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Drying is a mature unit operation in many areas of processing, including foods. It may be one of the earliest methods of food preservation discovered. In addition to preserving foods from spoiling by reducing water activity to levels at which harmful microorganisms cannot grow, drying can significantly alter the physical properties of foods, including weight, volume, color, texture, and flavor. Some of these alterations may be desirable, while others are not. It is usually a goal of a drying process to minimize the harmful changes while also minimizing costs.
Costs arise from the capital cost of the equipment, the energy used to remove water and to circulate the drying medium (usually air), and losses of the raw material. Other costs include labor, primarily for material handling, and sanitation. Generally, the lowest capital cost occurs for relatively simple tray or belt dryers, while the higher-quality products are produced by somewhat more complex and more expensive types of dryers, such as puff or freeze dryers.
There are numerous types of dryers and their applications (see table), and in addition to the distinctions suggested by the various names, dryers can differ in how energy is applied, water is removed, feed and product are handled, and the drying rate achieved. Typically, operating costs are reduced as drying rate is increased (i.e., residence time is reduced), but there often are limits on the degree to which drying rate can be increased.
Drying is a case of simultaneous heat and mass transfer, coupled by the relationship between temperature and vapor pressure for the material being removed, usually water from foods. There are four transport steps, any one of which can control the drying rate:
• External heat transfer from an energy source to the surface of the piece being dried.
• Internal heat transfer from the surface of the piece to the location of "free" water.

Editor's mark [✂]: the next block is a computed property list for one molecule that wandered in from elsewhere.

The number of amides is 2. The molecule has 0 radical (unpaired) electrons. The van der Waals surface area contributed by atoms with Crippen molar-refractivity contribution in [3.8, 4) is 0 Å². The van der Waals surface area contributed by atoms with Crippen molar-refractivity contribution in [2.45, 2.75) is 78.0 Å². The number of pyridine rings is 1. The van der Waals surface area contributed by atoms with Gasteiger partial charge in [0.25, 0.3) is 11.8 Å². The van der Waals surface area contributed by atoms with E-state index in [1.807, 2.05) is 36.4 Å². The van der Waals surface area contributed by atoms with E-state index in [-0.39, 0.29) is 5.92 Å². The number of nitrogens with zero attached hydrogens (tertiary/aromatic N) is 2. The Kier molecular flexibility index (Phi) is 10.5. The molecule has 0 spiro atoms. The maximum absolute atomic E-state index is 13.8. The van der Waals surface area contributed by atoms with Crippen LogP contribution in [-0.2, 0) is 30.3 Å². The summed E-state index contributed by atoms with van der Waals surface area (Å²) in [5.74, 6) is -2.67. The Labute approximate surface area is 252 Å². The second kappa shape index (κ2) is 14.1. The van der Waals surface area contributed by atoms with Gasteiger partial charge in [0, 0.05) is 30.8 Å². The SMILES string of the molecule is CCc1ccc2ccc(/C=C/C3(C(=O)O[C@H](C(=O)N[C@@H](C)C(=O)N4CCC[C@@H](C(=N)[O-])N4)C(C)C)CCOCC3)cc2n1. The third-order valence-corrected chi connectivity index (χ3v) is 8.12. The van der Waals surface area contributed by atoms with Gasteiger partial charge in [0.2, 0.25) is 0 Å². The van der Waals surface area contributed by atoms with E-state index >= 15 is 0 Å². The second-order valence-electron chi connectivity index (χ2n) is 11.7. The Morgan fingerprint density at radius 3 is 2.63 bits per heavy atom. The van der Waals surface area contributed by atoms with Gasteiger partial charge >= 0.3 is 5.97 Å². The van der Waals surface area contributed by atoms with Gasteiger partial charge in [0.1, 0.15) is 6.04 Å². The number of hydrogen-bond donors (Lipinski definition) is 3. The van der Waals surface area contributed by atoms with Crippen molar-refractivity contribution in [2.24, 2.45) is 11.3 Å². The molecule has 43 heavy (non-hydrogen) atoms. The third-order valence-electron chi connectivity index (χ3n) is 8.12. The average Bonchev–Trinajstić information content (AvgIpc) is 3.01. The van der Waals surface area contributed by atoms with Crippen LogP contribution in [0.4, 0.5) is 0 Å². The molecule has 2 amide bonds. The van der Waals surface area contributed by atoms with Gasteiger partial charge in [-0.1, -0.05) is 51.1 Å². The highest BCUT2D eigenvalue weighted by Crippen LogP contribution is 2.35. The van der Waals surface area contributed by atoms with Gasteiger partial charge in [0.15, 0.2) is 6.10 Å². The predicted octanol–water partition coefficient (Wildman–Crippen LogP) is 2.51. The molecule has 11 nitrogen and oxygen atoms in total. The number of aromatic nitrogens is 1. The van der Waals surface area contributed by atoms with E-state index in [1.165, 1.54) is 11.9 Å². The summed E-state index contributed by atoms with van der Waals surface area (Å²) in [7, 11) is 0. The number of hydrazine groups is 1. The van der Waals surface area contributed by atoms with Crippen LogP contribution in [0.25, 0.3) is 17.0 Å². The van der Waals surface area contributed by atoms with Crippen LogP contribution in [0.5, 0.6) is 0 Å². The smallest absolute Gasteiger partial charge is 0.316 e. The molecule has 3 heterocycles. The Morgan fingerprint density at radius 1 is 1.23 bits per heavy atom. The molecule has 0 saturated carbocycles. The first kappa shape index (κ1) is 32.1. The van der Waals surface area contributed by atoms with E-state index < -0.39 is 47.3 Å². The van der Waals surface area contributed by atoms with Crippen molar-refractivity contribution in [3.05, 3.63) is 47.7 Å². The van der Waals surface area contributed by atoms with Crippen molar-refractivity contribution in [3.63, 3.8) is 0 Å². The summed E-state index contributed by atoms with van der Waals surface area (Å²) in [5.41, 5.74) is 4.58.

• Internal mass transfer of water vapor through the dried layer of solid.
• External mass transfer from the surface to a sink for moisture.
At the beginning of drying, water is near the surface, so internal resistances are small and the external transfers dominate. As drying proceeds, the internal resistances become more important and, typically, the drying rate decreases. Empirically, it is often observed that the drying rate (slope of the curve) stays constant (i.e., weight vs time is a straight line) until a certain moisture content is reached, then decreases. The moisture content at which the change seems to occur is called the critical moisture content and is characteristic of the material, the dryer, and the conditions.
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In trying to mathematically model drying, a different equation is needed before and after the critical moisture content. For simple geometries (slab, cylinder, sphere), the drying time is proportional to the square of the characteristic dimension—half thickness for slab, radius for cylinder or sphere. This results from modeling the internal mass transfer as diffusion of water vapor through a porous solid.
Since the solutions of the theoretical equations for heat transfer and mass transfer are quite similar, differing only in the respective driving forces and coefficients, the same conclusion results from modeling the internal heat transfer. Singh (2001) gives the detailed equations. The practical consequence is that small particles dry much faster than large ones, which is why fruits and vegetables to be dried are often sliced very thin in at least one dimension. Powders, granules, and crystals can be dried quickly in fluid bed dryers or flash dryers because of their small size.
The fact that much of the drying of many foods is controlled by internal resistance to heat and mass transfer means that little is gained by excessive air velocities or very high temperatures. Air velocity is usually limited by the risk of blowing light product away. Temperatures are usually limited by scorching or color development. Air circulation is usually dictated by the heat requirements of drying rather than by the moisture-carrying ability of the air, so it is often practical to recirculate warm air with some reheating to save energy, as compared with once-through discharge of the hot and moist air.